It happens more often than not.

Two days after Michael Brown was shot dead by a white cop in a predominately black neighborhood in St. Louis, Missouri, 25-year-old Ezell Ford was shot and killed by police in South Los Angeles. That’s Rodney King territory. But I’ll wager dollars to donuts you know absolutely nothing about Mr. Ford’s untimely passing, probably haven’t even heard about it.

Like Brown, Ford was young, black and unarmed. Like police in Missouri, the LA cops did not immediately released the cops’ names that shot Ford or release the autopsy report. But there is no rioting or looting in South LA.

Why is one shooting covered relentlessly for a week and the other completely ignored?

It’s taken 20 years but in the wake of the acquittal of the thug cops who beat Rodney King senseless and the subsequent destructive rioting, police and black community organizers in South LA have learned something about detente.

Immediately after Ford’s shooting local police maintained a relatively low profile – no tanks or armored personal carriers or cops in full army combat gear; rather a handful of bicycle-riding cops in polo shirts patrolled the streets.

As you might expect the whole community was just as pissed as the one in St. Louis but in L.A. the Police Chief and other top-ranking officials showed up for a community meeting at the local church and did more listening than talking. When a private audience was demanded by one of the most prominent community leaders it was granted.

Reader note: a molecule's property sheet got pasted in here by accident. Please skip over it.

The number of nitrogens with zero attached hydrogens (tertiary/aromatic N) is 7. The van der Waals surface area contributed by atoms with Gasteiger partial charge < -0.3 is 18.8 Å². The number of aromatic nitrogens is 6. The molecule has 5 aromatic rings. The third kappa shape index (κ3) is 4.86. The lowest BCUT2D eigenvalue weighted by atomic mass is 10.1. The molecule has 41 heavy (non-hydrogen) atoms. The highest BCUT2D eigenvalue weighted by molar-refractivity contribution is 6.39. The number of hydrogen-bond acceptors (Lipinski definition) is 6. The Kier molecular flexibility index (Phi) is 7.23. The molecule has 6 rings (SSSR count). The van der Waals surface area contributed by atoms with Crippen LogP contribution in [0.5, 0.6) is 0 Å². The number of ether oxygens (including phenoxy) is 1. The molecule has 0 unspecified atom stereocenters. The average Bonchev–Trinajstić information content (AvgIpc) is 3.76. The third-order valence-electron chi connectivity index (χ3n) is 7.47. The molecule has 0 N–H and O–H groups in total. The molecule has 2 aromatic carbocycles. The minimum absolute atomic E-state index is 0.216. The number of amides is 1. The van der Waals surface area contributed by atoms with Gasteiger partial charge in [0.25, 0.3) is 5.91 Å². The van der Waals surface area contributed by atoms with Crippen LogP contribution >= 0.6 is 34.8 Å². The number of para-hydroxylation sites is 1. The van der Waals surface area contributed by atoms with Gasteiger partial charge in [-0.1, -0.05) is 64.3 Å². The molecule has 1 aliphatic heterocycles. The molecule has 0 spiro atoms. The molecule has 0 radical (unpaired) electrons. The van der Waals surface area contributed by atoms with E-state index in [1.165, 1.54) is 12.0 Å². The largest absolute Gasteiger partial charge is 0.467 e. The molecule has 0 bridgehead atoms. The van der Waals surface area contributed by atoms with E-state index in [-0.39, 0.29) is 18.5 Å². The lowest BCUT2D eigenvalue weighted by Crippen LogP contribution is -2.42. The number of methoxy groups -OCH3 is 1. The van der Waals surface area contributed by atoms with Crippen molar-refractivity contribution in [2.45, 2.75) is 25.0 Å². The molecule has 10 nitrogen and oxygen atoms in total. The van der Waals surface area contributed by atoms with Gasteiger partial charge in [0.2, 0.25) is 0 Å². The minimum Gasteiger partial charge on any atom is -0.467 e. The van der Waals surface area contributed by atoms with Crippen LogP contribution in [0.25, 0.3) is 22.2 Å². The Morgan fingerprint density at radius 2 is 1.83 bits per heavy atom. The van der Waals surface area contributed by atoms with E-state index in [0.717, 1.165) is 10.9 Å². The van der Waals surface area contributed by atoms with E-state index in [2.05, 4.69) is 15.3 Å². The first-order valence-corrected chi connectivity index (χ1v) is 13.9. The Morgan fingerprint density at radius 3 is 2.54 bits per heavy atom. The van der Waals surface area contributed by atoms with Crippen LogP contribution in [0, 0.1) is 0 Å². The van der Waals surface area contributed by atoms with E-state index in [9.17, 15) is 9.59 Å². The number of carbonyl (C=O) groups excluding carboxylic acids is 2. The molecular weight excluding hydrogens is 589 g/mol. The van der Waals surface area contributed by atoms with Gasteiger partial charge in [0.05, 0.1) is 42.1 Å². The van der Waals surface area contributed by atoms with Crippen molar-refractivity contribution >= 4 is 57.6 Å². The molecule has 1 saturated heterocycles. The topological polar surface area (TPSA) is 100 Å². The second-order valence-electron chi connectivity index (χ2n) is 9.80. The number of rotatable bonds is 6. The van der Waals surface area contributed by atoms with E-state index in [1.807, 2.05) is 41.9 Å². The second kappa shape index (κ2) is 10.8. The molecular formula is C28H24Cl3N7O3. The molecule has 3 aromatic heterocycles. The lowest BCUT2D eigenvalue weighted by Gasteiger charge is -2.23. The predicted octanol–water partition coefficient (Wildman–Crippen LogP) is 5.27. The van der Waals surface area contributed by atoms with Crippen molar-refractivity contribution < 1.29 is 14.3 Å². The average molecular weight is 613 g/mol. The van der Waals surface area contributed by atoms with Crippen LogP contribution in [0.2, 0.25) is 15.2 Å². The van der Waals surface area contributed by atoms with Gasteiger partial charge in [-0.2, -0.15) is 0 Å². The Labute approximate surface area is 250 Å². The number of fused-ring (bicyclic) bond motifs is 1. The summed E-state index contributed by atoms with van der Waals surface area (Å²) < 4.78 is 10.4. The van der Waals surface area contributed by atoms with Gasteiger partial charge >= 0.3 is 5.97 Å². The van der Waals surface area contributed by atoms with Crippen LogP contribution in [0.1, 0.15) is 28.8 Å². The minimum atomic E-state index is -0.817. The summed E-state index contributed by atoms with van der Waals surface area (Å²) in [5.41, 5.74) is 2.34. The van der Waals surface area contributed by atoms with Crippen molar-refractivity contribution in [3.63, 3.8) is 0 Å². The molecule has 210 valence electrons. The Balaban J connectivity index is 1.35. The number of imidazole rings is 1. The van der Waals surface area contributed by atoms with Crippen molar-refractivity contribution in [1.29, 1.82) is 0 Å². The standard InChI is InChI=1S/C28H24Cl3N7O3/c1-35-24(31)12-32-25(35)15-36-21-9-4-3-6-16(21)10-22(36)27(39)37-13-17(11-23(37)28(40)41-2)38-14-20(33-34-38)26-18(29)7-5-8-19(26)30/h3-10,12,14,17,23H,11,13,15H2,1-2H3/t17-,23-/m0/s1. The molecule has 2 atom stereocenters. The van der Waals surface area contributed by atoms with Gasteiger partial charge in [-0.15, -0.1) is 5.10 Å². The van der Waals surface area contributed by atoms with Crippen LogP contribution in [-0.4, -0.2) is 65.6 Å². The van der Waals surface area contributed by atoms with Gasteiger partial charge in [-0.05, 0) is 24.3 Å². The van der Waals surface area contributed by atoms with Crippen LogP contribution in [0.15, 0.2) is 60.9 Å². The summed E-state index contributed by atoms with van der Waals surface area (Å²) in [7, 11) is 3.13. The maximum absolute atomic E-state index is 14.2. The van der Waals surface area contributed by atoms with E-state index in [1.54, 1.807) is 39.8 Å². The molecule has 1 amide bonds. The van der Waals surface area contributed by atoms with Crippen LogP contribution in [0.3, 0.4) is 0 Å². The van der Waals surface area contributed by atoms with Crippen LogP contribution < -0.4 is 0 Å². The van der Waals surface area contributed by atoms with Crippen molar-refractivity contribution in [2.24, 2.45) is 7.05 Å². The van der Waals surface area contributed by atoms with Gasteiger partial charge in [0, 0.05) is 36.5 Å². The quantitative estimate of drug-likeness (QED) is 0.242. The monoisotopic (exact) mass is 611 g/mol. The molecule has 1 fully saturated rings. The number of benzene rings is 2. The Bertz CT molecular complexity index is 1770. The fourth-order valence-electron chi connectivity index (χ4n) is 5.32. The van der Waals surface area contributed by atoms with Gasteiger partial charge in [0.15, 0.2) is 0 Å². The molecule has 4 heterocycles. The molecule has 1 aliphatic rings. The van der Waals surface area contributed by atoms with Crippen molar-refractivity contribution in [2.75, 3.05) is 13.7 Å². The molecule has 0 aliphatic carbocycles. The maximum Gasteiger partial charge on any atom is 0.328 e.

In many precincts in LA, cops stay in regular touch with major community organizers. Likewise, organizers and local church leaders have various cops’ phone numbers memorized. When protests are planned, seasoned organizers let police know, even when they’re the targets.

It doesn’t mean that policing is necessarily any better or different in LA than it is here in my stomping ground or St. Louis.

In fact, it happens way more in Los Angeles the most other places. LAPD police have shot and killed 12 people like Brown and Ford so far this year. Since 2007, 300 people have been shot dead during conflicts with the LAPD.

This time there was nothing for the media to shoot in LA. And there was probably some discussion about the unwillingness to put the Justice system in disrepute if two very similar incidents were sensationalized within a span of 48 hours.

Back to my bona fides:

I have so successfully infiltrated, investigated and written about police and prosecutors, their manipulations and motivations, their ineptitude and malfeasance the powers-that-be decided to make me the subject of an eight-year long investigation.

I was twice arrested and twice put on trial, first in early 1998 for three years and again in 2003 for another three. (On the first occasion I was charged with two or three counts of breach court order/ publication ban.

After a six-month investigation the police concluded that 18 pages in my book “Invisible Darkness: The Horrifying Case of Paul Bernardo and Karla Homolka” could not have been written unless I had seen the visual portion of the videotape evidence restricted by court order during the Bernardo trial in the summer of 1995.

I was acquitted of those charges in late 2000.

In 2003, I was criminally charged with 104 counts, disobey court order/publication ban, 5 counts of improper storage of firearms and the Attorney General of Ontario sued me in civil court as an “Enemy of the State.”

Years later, when they were blatantly shown (i.e. we had the goods on them) that they had committed gross “abuses of processs,” I agreed to plead guilty to one count, misdemeanor, breach of publication ban.

In return the firearms charges were dismissed along with the other one hundred and three court order breach charges, half of which were felonies each one of which carried a penalty of two-years plus a day i.e. hard time in the Big House. Also, the Attorney General withdrew the civil lawsuit.

And so it ended.